Introduction: In 2010, of the 129 million visits to the emergency department (ED), 240,000 resulted in the patient dying or being pronounced dead on arrival. This number is likely to continue to increase as a significant portion of the American population ages and seeks care in the ED. Though care in the ED is focused on saving lives, death cannot always be prevented. Consequently, nurses face many barriers to providing quality end-of-life (EOL) care in the ED when death occurs. The purpose of this study was to identify suggestions emergency nurses have to improve EOL care specifically in rural ED's. Methods: A 57-item questionnaire was sent to 52 rural hospitals in the Intermountain West and Alaska. One of the 57 questions asked nurses to identify the one aspect of EOL care they would change for dying patients in the ED. Each qualitative response was individually reviewed by a research team and then coded into a theme. Results: Four major themes and three minor themes were identified. The major themes were providing greater privacy during EOL care for patients and family members, increasing availability of support services, additional staffing, and improved staff and community education. Discussion: Providing adequate privacy for patients and family members is a major barrier to providing EOL care in the ED. This is largely due to poor department design, especially in rural ED's where space is limited. Lack of support services such as religious leaders, social workers, and additional staffing are also barriers to providing quality EOL care in rural ED's. Consequently, rural nurses are commonly pulled away from EOL care to perform ancillary duties because additional support personnel are lacking. Conclusion: Providing EOL care in the ED is an extremely challenging and demanding task. It is especially difficult in rural ED's where staffing and resources are limited. Consequently, it is imperative that supportive behaviors are acknowledged and barriers are identified to improve EOL care provided to patients and family members in rural ED's. Due to the current lack of research in rural EOL care, further research is justified regarding this topic.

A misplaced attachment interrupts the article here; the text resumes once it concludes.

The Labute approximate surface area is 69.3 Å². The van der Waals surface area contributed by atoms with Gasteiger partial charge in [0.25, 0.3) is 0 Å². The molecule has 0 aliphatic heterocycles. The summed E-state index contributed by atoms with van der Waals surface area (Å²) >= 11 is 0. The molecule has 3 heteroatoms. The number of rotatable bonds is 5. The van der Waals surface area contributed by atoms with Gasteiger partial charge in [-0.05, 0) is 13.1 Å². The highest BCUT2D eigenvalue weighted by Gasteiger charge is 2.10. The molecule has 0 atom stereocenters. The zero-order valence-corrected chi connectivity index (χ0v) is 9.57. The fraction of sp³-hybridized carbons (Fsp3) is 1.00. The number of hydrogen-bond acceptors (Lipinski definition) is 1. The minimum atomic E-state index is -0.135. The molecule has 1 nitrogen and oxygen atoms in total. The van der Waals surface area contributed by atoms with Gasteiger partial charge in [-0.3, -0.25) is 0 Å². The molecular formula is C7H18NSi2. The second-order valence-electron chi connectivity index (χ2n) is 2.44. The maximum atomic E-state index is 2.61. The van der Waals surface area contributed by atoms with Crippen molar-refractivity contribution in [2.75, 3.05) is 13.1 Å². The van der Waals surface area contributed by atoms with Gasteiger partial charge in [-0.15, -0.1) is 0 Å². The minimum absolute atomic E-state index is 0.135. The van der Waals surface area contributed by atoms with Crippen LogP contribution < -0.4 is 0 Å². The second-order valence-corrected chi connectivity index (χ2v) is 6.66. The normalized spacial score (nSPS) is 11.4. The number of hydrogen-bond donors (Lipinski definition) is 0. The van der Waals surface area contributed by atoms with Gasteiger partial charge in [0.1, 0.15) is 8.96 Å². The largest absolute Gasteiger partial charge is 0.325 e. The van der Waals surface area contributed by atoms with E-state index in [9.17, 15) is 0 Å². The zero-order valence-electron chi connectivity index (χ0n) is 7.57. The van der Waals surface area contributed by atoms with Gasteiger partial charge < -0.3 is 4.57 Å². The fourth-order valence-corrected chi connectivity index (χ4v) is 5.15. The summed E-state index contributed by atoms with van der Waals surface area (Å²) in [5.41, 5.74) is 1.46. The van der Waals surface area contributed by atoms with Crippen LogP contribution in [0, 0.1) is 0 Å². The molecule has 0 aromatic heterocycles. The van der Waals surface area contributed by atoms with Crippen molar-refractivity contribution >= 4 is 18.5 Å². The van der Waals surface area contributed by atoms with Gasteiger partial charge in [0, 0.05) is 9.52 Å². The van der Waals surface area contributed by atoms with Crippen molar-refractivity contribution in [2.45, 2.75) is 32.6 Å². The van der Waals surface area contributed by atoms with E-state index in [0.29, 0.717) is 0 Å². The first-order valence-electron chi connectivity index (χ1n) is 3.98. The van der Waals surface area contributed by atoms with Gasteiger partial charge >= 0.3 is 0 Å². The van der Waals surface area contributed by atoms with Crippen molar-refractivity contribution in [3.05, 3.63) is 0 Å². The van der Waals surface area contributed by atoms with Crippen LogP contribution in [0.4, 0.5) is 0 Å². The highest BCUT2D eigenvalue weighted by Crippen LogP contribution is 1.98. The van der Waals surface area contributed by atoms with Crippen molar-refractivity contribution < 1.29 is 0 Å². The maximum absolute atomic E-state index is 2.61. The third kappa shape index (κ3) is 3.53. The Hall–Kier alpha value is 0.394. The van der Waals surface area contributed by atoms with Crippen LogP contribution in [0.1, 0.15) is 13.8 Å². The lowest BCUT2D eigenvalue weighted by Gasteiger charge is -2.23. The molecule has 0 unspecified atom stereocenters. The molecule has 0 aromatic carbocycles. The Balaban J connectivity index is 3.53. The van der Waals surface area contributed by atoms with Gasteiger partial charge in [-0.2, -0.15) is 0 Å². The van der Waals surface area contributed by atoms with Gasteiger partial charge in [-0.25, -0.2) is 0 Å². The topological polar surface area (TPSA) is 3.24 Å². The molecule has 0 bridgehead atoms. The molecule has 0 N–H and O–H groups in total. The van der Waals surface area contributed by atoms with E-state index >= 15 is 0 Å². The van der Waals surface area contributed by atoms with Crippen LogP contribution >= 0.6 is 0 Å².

College and Department

Nursing; Nursing



Date Submitted


Document Type





end-of-life care, rural, emergency department



Included in

Nursing Commons